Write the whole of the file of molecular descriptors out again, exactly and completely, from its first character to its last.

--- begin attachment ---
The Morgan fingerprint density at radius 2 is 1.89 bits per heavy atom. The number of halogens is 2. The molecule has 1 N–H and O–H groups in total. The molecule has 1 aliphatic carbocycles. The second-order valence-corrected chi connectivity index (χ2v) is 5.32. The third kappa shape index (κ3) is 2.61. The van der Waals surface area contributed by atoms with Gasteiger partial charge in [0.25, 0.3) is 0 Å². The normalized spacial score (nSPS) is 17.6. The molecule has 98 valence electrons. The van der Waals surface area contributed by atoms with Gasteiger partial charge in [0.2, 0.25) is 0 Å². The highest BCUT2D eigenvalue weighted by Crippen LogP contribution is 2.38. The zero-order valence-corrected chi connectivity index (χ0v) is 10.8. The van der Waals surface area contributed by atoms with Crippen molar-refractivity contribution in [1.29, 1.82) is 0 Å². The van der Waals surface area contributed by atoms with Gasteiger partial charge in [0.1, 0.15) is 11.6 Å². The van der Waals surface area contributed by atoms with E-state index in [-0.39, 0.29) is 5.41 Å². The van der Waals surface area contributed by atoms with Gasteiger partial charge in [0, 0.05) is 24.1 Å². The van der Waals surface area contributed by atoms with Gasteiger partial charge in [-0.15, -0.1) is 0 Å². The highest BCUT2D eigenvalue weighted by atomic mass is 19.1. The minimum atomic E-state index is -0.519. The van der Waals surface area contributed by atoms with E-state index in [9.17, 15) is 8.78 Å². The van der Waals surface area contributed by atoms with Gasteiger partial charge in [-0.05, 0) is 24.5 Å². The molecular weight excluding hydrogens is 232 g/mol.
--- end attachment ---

The Morgan fingerprint density at radius 2 is 1.89 bits per heavy atom. The number of halogens is 2. The molecule has 1 N–H and O–H groups in total. The molecule has 1 aliphatic carbocycles. The second-order valence-corrected chi connectivity index (χ2v) is 5.32. The third kappa shape index (κ3) is 2.61. The van der Waals surface area contributed by atoms with Gasteiger partial charge in [0.25, 0.3) is 0 Å². The normalized spacial score (nSPS) is 17.6. The molecule has 98 valence electrons. The van der Waals surface area contributed by atoms with Gasteiger partial charge in [0.2, 0.25) is 0 Å². The highest BCUT2D eigenvalue weighted by Crippen LogP contribution is 2.38. The zero-order valence-corrected chi connectivity index (χ0v) is 10.8. The van der Waals surface area contributed by atoms with Crippen molar-refractivity contribution in [1.29, 1.82) is 0 Å². The van der Waals surface area contributed by atoms with Gasteiger partial charge in [0.1, 0.15) is 11.6 Å². The van der Waals surface area contributed by atoms with E-state index in [-0.39, 0.29) is 5.41 Å². The van der Waals surface area contributed by atoms with Gasteiger partial charge in [0, 0.05) is 24.1 Å². The van der Waals surface area contributed by atoms with Gasteiger partial charge in [-0.15, -0.1) is 0 Å². The highest BCUT2D eigenvalue weighted by atomic mass is 19.1. The minimum atomic E-state index is -0.519. The van der Waals surface area contributed by atoms with E-state index in [9.17, 15) is 8.78 Å². The van der Waals surface area contributed by atoms with Gasteiger partial charge in [-0.05, 0) is 24.5 Å². The molecular weight excluding hydrogens is 232 g/mol.